Panay-wide quarantine starts April1; Prov’l gov’ts to harmonize border restriction rules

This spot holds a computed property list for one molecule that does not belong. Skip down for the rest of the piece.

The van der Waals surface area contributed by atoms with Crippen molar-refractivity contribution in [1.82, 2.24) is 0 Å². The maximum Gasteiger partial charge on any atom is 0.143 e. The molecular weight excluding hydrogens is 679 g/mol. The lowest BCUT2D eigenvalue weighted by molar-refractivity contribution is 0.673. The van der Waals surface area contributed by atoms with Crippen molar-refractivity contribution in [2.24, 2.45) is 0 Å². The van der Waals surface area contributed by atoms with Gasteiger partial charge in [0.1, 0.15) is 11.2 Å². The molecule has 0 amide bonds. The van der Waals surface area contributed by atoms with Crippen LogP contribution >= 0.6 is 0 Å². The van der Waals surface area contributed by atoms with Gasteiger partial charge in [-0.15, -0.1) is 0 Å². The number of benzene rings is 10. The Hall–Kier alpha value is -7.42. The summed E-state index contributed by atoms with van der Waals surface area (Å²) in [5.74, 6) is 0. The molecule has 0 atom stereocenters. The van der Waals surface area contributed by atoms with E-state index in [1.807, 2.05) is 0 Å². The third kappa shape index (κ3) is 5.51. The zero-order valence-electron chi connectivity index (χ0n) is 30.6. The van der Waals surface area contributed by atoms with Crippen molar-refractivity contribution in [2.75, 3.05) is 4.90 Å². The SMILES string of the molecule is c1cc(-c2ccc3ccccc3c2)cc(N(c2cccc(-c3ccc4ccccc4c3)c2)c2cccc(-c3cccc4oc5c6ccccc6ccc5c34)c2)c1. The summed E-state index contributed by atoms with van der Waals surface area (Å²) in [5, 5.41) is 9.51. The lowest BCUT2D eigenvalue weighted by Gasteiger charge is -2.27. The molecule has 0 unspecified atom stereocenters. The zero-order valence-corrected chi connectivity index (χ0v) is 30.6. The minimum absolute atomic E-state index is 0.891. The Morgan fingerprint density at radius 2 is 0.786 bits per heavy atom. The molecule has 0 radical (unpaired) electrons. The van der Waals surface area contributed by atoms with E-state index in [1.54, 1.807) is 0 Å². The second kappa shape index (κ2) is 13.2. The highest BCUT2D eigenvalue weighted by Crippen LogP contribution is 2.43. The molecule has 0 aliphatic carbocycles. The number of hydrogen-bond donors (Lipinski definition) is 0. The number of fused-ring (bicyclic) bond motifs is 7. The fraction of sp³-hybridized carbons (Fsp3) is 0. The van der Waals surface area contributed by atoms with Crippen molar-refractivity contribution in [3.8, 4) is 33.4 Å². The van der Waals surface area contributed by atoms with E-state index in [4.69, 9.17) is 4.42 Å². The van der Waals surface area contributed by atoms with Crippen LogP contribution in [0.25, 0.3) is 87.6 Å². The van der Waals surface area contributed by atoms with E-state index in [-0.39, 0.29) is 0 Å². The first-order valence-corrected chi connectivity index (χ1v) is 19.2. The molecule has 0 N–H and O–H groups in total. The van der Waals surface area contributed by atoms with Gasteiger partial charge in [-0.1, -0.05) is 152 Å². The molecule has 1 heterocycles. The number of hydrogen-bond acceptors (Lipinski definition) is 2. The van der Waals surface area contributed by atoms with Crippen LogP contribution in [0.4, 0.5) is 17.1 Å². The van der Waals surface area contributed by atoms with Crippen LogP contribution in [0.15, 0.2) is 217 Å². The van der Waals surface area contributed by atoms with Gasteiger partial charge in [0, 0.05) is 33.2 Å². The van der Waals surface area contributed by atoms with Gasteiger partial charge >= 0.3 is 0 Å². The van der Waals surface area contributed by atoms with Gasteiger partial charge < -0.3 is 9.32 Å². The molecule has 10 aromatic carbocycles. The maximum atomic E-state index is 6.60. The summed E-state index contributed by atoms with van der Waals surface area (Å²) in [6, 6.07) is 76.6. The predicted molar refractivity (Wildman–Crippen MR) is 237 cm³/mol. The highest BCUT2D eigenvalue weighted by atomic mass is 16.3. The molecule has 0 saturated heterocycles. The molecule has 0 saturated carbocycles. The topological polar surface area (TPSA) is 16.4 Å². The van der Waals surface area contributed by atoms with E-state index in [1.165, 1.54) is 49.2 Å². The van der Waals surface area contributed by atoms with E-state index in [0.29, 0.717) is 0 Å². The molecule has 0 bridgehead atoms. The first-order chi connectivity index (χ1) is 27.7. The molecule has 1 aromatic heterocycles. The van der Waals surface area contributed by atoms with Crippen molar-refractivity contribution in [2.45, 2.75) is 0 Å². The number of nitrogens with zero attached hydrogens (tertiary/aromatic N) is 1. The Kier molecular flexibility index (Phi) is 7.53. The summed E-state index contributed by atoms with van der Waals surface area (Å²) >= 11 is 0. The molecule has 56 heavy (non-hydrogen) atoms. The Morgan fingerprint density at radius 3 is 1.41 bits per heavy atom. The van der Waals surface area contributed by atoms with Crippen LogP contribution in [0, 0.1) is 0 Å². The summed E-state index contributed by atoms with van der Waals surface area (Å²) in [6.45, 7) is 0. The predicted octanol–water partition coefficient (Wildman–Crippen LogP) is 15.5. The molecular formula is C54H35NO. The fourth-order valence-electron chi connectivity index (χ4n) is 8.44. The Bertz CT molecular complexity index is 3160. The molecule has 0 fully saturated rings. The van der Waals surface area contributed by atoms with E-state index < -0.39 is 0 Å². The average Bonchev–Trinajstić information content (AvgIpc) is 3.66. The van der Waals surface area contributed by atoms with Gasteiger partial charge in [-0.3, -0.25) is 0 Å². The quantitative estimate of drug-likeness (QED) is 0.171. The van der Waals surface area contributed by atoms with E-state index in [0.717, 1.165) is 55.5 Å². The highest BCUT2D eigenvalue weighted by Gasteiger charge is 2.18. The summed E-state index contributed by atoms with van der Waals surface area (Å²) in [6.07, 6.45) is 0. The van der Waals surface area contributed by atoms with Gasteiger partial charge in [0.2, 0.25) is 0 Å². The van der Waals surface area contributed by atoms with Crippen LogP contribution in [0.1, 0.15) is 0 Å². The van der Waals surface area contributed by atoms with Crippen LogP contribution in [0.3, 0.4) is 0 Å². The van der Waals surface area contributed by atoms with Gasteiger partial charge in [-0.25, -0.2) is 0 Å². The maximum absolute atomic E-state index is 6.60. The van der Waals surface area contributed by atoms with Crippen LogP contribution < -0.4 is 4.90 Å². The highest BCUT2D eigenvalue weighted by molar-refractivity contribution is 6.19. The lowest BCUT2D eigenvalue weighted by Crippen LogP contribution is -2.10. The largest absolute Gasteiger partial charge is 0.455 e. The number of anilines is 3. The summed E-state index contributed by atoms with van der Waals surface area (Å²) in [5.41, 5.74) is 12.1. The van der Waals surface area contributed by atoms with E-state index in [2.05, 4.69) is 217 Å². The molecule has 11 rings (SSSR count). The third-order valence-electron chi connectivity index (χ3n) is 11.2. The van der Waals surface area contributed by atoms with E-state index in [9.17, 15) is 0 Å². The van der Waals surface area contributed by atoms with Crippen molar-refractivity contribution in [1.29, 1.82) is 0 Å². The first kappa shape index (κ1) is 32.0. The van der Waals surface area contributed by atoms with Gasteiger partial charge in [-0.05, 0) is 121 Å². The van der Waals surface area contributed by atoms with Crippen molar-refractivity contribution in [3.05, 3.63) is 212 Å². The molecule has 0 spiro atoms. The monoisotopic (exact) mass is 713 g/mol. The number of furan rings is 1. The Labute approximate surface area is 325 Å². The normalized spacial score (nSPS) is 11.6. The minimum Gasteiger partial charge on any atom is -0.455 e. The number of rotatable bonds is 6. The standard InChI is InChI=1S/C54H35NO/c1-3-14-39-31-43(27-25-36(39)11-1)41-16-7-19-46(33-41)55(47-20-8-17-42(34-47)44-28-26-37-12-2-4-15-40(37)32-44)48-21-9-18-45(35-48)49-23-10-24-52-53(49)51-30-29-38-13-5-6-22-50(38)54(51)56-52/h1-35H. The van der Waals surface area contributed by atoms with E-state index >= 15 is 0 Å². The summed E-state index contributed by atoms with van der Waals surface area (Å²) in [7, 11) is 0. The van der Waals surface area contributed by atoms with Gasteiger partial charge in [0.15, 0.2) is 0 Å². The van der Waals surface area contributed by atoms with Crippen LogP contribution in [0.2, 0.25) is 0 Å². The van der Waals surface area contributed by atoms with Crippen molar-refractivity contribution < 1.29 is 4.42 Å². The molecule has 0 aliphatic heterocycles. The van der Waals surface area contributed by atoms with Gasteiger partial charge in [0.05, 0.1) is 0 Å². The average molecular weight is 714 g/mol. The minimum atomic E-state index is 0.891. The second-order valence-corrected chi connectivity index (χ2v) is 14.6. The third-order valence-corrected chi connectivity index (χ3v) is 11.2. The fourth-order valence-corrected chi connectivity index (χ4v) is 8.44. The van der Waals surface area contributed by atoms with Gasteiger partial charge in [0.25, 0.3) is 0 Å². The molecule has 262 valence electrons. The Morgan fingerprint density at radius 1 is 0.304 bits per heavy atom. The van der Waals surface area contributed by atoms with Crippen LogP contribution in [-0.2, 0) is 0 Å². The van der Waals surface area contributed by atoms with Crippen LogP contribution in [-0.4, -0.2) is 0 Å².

first_imgA personnel of the Pavia Emergency Responders check the body temperature of motorists using a thermal scanner at a checkpoint in Barangay Ungka, Pavia, Iloilo last night. Iloilo province is under a “general community quarantine” against the novel coronavirus. IAN PAUL CORDERO/PN * DOH Region 6 would form atechnical working group to look into the improvised materials as alternativefor PPE ILOILO City – Beginning April 1Panay Island will be under an island-wide quarantine in an effort to shield itfrom the coronavirus disease 2019 (COVID-19). As of yesterday, Panay Island andthe rest of Western Visayas remained free from COVID-19, reported theDepartment of Health (DOH) Region 6. The nearby island province ofGuimaras will also be quarantined. The Panay-wide quarantine untilApril 14 was agreed during yesterday’s emergency meeting of the RegionalDisaster Risk Reduction and Management Council (RDRRMC) here headed by DirectorJose Roberto Nuñez of the Office of Civil Defense (OCD) Region 6. The unified rules and regulationsfor the border restrictions would be released before April 1, said Nuñez.  * for the police to take thelead in patrolling borders and identified strategic areas But people should still observeprecautionary measures such as social distancing, among others, stressed Nuñez. For the meantime, each provincialgovernment would be observing the restrictions they imposed beginning yesterdayuntil March 31, said Nuñez. It was agreed that the people ofIloilo City and Guimaras could freely cross the Iloilo Straight but thatGuimaras should close its backdoor to block the entry of people from NegrosIsland. (There was one positive COVID-19 case in Negros Oriental; the patientdied on Sunday.) Also present at the meetingyesterday were NEDA-6 director Ro-Ann Bacal, Department of Interior and LocalGovernment regional director Ariel Iglesia, Department of Tourism regionaldirector Helen Catalbas, and Police Regional Office-6 director RenePamuspusan./PN Hopefully, he said, this periodwould be enough for persons under monitoring (PUMs) in the provinces to havebeen cleared. center_img Also agreed yesterday were thefollowing: Yesterday’s RDRRMC meeting at theNational Economic and Development Authority (NEDA) Region 6 office was attendedby governors Arthur Defensor Jr. of Iloilo, Rhodora Cadiao of Antique, SamuelGumarin  of Guimaras, FlorencioMiraflores of Aklan, and Iloilo City’s Mayor Jerry Treñas who pushed for theharmonization of the border restrictions. To effectively do this, theprovincial governments of Iloilo, Antique, Aklan, and Capiz agreed to harmonizethe border restrictions they separately imposed beginning yesterday. * OCD Region 6 would request the3rd Infantry Division of Philippine Army for air assistance in transportingpersonal protective equipment (PPE) from the DOH central office to Region 6 Goods should also be able to movefreely within Panay and across Guimaras subject to quarantine inspections. * for the Philippine PortsAuthority to verify with its central office regarding the travel goods withoutcontainer vans Capiz’s Gov. Esteban EvanContreras was not able to attend the meeting. He was observing self-quarantinefollowing a trip to Manila on March 11. He sent a representative to themeeting. BY IME SORNITO and GLENDA TAYONA * for OCD to take the lead indisseminating information on border restrictions / community quarantine * for provincial disaster riskreduction and management offices to directly  coordinate with the policeprovincial offices for checkpoints/patrol along borders of provinces and localgovernment units Harmonizing the rules aims to easethe inconvenience that the restrictions would bring on people, especially thosecrossing provincial boarders due to work and business, among others.last_img read more